The key to success has been the Holy Spirit working through lay people and pastors in a united way, said Adventist Church president Ted N.C. Wilson, who preached in Floresti, a town outside Romania’s capital, Bucharest.
“We have seen God’s Spirit moving in such a marked manner,” said Wilson, whose meetings saw 55 people request baptism. “Church members have become so involved and are so excited to see many people coming to the foot of the cross and asking for baptism.”
He said he was thrilled that the Inter-European Division intends to expand the initiative beyond Romania.
“My personal hope is that Romania and other places involved with TMI evangelistic outreach will be the catalysts for the rest of Europe’s Seventh-day Adventist lay people to say, ‘You know, we can do that in our country,’” Wilson said. “Certainly, there may need to be some adaptation, but it is simply having everyone doing something for Jesus and sharing the wonderful Advent message in a very active way.”
In Romania, the involvement of church members and the engagement of multiple church entities made a significant difference, McKey said.
Adventist World Radio (AWR), for example, featured the meetings on its local broadcasts, drawing people to Adventist churches to learn more, said McKey, who recently was appointed AWR president.
“We heard about public bus drivers who turned on AWR on their buses, and dozens of passengers came to our meetings and requested baptism as a result,” McKey said.
‘I Hugged Every Single One’
Visiting evangelists — both pastors and lay people — spoke about the meetings with enthusiasm.
“My heart is overflowing,” Gina Wahlen, a General Conference employee, said after 41 teens responded to her call for baptism at the Bucharest Adventist Theological Institute, a high school of about 400 students in Bucharest.
“I hugged every single one,” Wahlen said in an e-mail to some of the 130 General Conference employees and family members who participated in Romania.
Six inmates requested baptism in a Romanian prison where meetings were led by Bruce Parrish, a retired prison employee from the U.S. state of California. He said about 50 inmates attended every meeting.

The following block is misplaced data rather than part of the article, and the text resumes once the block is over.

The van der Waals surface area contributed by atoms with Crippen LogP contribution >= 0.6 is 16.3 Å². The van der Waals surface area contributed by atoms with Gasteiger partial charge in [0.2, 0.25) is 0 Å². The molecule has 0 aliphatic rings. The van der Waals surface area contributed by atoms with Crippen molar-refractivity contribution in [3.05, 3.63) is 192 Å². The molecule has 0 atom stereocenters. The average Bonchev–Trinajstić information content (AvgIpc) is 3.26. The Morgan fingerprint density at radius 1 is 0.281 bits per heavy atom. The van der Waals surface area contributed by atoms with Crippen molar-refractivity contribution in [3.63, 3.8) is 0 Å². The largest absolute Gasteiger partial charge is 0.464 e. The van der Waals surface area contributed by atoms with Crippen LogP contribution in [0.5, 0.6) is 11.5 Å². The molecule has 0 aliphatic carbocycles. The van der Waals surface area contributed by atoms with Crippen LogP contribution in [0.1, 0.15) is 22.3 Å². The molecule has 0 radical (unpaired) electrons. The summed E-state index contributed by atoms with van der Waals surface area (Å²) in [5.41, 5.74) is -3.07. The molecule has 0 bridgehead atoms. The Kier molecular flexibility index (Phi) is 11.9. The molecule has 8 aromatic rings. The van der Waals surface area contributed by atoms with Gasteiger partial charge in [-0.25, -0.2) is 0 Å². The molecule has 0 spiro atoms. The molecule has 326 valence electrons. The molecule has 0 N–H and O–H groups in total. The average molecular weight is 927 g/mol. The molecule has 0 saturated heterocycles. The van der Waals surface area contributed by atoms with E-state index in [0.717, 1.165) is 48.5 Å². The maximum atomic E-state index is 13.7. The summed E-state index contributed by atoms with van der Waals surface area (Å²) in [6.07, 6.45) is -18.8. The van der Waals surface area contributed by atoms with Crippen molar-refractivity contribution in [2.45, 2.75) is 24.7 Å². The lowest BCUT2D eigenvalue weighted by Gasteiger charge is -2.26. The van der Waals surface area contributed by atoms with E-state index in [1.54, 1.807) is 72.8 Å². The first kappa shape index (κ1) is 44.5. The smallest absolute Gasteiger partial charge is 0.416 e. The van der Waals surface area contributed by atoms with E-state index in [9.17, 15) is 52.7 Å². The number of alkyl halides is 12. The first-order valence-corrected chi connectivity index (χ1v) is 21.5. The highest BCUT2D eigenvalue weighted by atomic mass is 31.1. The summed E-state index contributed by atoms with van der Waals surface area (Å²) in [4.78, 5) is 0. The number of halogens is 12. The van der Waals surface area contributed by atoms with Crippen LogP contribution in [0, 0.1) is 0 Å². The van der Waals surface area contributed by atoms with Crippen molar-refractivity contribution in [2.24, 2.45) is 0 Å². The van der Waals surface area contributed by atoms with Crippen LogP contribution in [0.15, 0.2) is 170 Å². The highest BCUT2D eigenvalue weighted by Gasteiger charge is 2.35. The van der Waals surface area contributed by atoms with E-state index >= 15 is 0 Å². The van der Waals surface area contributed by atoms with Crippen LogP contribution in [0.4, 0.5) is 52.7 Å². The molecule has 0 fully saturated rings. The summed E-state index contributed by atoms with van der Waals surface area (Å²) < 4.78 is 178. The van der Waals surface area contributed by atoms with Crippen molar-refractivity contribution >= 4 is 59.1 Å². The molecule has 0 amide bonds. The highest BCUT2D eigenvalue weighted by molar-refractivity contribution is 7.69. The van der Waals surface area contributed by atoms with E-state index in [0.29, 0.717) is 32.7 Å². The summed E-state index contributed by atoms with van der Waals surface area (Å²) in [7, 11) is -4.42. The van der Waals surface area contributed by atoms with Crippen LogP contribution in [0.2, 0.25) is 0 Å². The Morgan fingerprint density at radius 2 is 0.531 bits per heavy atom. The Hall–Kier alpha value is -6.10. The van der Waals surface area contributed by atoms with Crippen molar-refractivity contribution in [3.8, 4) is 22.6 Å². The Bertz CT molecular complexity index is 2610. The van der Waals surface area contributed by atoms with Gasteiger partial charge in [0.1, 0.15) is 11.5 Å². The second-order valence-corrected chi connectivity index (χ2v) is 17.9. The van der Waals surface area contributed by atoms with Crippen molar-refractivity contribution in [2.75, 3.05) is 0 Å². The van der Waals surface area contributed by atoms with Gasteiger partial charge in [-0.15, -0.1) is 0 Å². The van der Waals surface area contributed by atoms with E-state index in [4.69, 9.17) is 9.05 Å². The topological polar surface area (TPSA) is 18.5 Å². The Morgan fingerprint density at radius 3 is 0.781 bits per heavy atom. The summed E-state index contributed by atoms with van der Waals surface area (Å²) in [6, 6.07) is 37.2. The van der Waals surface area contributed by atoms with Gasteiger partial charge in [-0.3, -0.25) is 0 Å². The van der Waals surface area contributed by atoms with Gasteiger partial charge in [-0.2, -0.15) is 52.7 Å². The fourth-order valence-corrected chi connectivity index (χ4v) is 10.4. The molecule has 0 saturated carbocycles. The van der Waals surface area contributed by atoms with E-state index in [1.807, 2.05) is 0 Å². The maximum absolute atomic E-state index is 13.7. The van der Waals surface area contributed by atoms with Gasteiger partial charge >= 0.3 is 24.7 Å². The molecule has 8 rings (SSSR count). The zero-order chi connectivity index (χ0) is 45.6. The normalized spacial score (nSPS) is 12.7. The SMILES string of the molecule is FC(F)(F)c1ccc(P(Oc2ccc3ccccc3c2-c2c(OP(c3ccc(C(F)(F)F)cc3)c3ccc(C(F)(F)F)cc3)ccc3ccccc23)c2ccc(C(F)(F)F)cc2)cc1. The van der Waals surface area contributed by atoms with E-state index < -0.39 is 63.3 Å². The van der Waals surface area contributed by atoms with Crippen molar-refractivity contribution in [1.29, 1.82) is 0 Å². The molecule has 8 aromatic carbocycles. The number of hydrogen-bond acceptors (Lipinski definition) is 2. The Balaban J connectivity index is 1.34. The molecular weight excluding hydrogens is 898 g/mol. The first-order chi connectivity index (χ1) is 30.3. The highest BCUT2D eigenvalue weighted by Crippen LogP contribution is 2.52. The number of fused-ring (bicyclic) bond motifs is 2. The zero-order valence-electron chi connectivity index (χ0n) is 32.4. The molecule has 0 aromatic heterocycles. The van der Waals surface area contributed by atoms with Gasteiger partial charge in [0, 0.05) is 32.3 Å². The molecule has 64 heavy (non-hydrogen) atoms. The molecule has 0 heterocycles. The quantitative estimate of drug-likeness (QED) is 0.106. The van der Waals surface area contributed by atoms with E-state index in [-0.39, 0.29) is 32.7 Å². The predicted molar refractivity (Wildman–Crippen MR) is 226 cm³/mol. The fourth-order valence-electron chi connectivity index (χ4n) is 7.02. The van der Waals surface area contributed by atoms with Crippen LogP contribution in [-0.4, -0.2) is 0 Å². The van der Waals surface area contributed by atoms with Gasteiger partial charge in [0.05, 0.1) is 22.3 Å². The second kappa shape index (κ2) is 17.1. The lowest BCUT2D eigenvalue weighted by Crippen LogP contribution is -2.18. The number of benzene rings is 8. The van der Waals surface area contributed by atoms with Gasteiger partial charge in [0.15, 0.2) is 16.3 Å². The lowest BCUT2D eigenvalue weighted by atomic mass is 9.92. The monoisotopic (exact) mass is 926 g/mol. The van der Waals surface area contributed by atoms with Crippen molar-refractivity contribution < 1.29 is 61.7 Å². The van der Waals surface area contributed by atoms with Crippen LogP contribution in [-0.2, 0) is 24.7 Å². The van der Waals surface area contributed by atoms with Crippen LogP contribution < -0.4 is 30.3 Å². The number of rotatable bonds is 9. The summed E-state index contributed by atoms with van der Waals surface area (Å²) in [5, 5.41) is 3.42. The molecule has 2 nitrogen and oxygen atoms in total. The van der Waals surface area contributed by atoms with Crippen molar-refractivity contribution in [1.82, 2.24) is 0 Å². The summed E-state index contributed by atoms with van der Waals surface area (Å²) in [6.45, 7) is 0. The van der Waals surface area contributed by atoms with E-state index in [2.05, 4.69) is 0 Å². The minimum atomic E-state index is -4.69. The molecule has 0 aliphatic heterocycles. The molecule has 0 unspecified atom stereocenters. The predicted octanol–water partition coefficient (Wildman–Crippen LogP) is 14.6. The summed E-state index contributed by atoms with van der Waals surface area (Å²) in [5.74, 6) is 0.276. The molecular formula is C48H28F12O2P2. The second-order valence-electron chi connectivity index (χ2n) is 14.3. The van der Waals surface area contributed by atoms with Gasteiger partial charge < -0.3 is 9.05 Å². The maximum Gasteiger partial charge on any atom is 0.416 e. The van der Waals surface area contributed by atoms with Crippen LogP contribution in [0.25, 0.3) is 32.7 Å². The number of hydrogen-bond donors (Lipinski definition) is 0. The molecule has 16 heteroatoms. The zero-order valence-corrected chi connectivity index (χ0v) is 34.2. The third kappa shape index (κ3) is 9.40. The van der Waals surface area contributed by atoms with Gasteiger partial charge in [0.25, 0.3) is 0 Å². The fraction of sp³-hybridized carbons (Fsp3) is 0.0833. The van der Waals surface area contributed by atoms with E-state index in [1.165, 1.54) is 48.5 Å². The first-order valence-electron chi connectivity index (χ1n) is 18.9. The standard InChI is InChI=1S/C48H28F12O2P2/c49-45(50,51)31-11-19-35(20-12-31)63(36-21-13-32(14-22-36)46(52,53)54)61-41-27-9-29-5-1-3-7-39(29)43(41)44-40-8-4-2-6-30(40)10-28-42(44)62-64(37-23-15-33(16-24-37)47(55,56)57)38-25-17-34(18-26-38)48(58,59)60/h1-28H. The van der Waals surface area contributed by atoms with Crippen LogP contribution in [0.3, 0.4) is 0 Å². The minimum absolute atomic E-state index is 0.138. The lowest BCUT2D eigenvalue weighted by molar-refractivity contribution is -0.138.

Derek Morris, president of Adventist Church-owned Hope Channel, described a revival at Bucharest’s Invingatori Church, where he preached.
Morris told of Stefan, a student from the neighboring country of Moldova, who is studying at a university in Bucharest.
“His homeland is Moldova, but God had a special blessing for him in Romania,” Morris said. “On Friday evening, he requested baptism.”
On the sidelines of the meetings, Morris asked Roxana, a violinist who played at many of his meetings, whether she had been baptized. She replied, “No, but God has really touched my heart through these meetings.”
“All I had to do was give her the invitation,” Morris said. “She plans to be baptized this summer.”
A sincere 8-year-old boy, Vlad Gadea, checked a decision card for baptism.
“He requested his baptism for March 24, 2024,” Morris said. “Now that is planning ahead! I affirmed him for his commitment to surrender his life fully to Jesus.”
Morris’ church had 16 requests for baptism and three requests for rebaptism, thrilling the pastor.
“Our pastor, Claudiu Goran, openly admitted: ‘I didn’t expect much to happen. This is amazing! Our church is being revived,’” Morris said.
God is at work in miraculous ways and “there is joy when we join Him in His harvest work,” Morris said.
“Isn’t that the testimony recorded in Luke 10 after the 70 disciples came back from their first missionary adventure?” he said. “Luke tell us, ‘The disciples returned with joy!’”
Morris added: “I’m going back home to the U.S. a changed person. Active involvement in evangelism changes you!”